In September 1792, three Church bishops and hundreds of priests were brutally murdered by angry mobs in what became known as the September Massacres. An entire convent of Carmelite nuns were guillotined in Compiegne for refusing to deny their faith. The Archbishop of Paris was forced to resign his duties and march through the streets of Paris wearing a red “Cap of Liberty” instead of his mitre.
Catholic religious holidays were outlawed and replaced with festivals to celebrate the harvest and other non-religious symbols. One of the most notorious was the cult known as the Fête de la Raison or “Festival of Reason.” It was first celebrated in Notre Dame Cathedral in Paris, where the high altar had been torn down and an altar to Liberty erected with the inscription “To Philosophy.” Festive maidens in Roman dresses and colored sashes danced around a costumed Goddess of Reason who represented Liberty.
But the turbulent effects of the French Revolution were a fate not confined only to France. It’s widespread dechristianization spread to other countries like Italy and Belgium. In 1796, the French army under the command of a young Napoleon Bonaparte invaded Italy and conquered the Italian states. French troops marched on Rome, attempted to force a renunciation of temporal authority from Pope Pius VI and, when he refused, took the pontiff prisoner, effectively ending all authority of the Papal Government. Pius VI died in 1799 while still a prisoner of the French.
Belgium, then part of the Austrian Netherlands, had been invaded and annexed in 1795, resulting in the rapid implementation of the same reforms which had been passed in post-Revolution France. Like a leviathan’s hungry tenacles, death and destruction at the hands of the French reached across Belgium, closing churches, seminaries, and religious houses. Clergy were forbidden to wear ecclesiastical garb and were forced to publish a declaration recognizing France as the sovereign authority. The University of Louvain — long an institution for the education of seminarians and clergy — was closed for not providing “the kind of public instruction conformable to Republican principles.”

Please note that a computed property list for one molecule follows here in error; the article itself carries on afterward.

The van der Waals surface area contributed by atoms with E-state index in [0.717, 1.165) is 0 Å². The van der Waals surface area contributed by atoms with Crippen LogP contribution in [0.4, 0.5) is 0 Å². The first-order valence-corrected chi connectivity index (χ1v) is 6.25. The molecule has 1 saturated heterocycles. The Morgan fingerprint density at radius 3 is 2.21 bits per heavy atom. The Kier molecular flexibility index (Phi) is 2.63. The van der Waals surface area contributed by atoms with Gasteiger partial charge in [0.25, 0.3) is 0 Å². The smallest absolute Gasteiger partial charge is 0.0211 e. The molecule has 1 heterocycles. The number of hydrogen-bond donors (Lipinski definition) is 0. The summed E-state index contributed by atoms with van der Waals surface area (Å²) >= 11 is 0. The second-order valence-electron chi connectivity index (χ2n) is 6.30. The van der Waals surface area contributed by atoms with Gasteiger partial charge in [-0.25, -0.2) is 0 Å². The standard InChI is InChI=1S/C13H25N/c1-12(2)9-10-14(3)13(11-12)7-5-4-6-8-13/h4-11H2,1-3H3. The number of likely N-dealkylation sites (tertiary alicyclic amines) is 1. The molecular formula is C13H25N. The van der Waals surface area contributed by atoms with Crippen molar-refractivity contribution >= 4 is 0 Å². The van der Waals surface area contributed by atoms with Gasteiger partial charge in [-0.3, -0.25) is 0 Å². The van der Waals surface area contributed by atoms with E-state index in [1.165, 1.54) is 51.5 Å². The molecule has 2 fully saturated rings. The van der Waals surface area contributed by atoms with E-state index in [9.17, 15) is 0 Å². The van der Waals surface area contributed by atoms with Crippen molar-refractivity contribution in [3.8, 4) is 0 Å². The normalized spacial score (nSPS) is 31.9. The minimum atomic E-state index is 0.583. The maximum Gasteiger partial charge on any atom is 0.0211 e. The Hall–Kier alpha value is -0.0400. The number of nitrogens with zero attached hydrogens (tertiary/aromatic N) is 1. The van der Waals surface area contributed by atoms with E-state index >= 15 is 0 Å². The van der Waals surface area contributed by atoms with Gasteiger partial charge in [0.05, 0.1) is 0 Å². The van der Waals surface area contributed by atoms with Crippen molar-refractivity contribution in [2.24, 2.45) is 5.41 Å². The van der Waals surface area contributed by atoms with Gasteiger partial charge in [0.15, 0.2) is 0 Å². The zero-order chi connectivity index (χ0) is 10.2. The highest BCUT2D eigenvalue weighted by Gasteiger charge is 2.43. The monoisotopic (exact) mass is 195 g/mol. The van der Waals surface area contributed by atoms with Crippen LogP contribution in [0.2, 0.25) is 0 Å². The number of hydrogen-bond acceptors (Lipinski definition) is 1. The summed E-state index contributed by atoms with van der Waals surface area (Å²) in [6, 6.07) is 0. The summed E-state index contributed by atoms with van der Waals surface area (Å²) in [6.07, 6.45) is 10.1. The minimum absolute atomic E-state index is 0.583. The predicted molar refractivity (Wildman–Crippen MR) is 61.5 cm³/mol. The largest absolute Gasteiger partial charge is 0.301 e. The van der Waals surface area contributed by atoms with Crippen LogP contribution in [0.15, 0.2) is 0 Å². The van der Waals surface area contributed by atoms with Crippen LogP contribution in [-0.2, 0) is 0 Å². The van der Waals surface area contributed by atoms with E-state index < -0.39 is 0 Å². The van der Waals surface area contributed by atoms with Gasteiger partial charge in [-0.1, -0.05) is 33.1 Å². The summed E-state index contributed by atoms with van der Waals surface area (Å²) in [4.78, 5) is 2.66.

More than 7,500 Belgian priests were illegally condemned and either deported or executed. One of those who narrowly escaped with his life was Rev. Charles Nerinckx (1761-1824). Ordained in 1785, the Flemish-born Nerinckx refused to comply with the French reforms. With a warrant out for his arrest, he went into hiding and evaded his would-be captors for four years, finally fleeing in disguise to the United States. He eventually made his way to Kentucky, where he became one of its most renowned Catholic missionary priests.
Another was Father Benedict Joseph Flaget (1763-1850). He was a young priest teaching theology at the University of Nantes when it was closed by the Revolutionary Council in 1791. Fleeing with fellow priest, Rev. John Mary David and seminarian Stephen Badin, Flaget sailed from Bordeaux to Philadelphia in January 1792. Like Nerinckx, Flaget and Badin would find their way to Kentucky, Father Badin becoming a missionary in the footsteps of Nerinckx and Flaget the first Bishop of Bardstown in 1808.
While the French Revolution nearly destroyed Catholicism in much of Europe, the first few decades of the 19th century witnessed a decline in Enlightenment influences. The Concordat of 1801 reconciled revolutionaries and Catholics and solidified the Roman Catholic Church as the majority church of France, and in 1826, the Confraternity of Penitents reestablished Eucharistic devotion to the French people. This movement also produced a similar reconciliation in Belgium where, on March 13, 1846, Camillus Paul Maes would be born into a devout Catholic family in the old Flemish city of Courtrai.
But this isn’t the end of this story. The specter of the Enlightenment would linger for years to come, until one day the same Camillus Maes, now the Bishop of Covington and a ranking member of the American episcopate, would find it necessary to confront a new threat of religious decline in America and reawaken in priests and lay faithful a new reverence and devotion for his beloved Holy Eucharist.
Coming up next: Part 3 —Pioneer priests brought the Eucharistic tradition to Kentucky.
Image: Period woodcut of Bishops and clergy forced to swear an oath to the regime.